In their brief the plaintiffs say that the defendants by their motion "challenged the right of the plaintiffs, as taxpayers, to maintain this suit, on the ground that the construction of the water filtration plant is to be financed entirely out of the Water Fund and proceeds of Water Works Certificates of Indebtedness, and not from the general funds of the city. This contention was not passed upon by the trial court in sustaining the defendants' motions, but since it is raised in defendants' motions we will discuss it." The issue was raised in the trial court by the defendants' motions to strike. The record shows the statement made by the trial court at the time he rendered his decision. It is true that in that statement he made no reference to this point. However, the trial court dismissed the plaintiffs' cause for want of equity. In Scharlau v. Lombard State Bank, 278 Ill. App. 487, the court says, quoting from the case of Chicago Title & Trust Co. v. Schwartz, 339 Ill. 184:
"`Where the chancellor reaches a correct conclusion in dismissing a bill for want of equity it can make no difference what led him to such conclusion. (Morse v. Seibold, 147 Ill. 318.) It is the decree, and not the statement of the chancellor, which is before us for review. Error cannot be assigned on the statement and its import is of no determining force here. Appellees have the right to sustain this decree upon any facts in the record, whether the reasons given in the chancellor's statement are good or not. (Pelouze v. Slaughter, 241 Ill. 215; Froehlich v. Minwegen, 304 Ill. 462.)'"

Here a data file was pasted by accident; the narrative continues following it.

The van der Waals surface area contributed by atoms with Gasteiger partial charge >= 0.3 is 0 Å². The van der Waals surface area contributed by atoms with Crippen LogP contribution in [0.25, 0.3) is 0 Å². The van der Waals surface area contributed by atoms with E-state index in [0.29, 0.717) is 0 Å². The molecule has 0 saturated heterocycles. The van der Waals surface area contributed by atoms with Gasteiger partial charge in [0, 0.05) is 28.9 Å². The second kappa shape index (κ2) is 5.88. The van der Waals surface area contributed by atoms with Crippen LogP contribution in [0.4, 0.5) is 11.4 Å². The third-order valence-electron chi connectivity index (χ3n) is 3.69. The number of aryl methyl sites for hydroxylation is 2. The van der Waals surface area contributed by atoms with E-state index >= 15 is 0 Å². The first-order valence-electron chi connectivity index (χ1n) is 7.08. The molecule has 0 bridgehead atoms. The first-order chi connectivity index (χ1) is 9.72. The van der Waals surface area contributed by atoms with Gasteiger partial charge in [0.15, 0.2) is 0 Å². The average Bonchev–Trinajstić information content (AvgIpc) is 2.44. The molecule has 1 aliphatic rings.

It is immaterial whether the court in his oral statement at the time that he sustained the motions to strike did or did not refer to this issue. It is a well settled rule of law that a decree of the trial court may be sustained on any basis appearing in the record. Becker v. Billings, 304 Ill. 190; In re Estate of Leichtenberg, 7 Ill.2d 545; Hazel v. Hoopeston-Danville Motor Bus Co., 310 Ill. 38; Mulvihill v. Shaffer, 297 Ill. 549. The decree of the trial court must be sustained.
Because of the view which we take, it is not necessary to discuss or advert to any of the other numerous points raised by the plaintiffs. The decree of the Circuit Court of Cook county is affirmed.
ROBSON and SCHWARTZ, JJ., concur.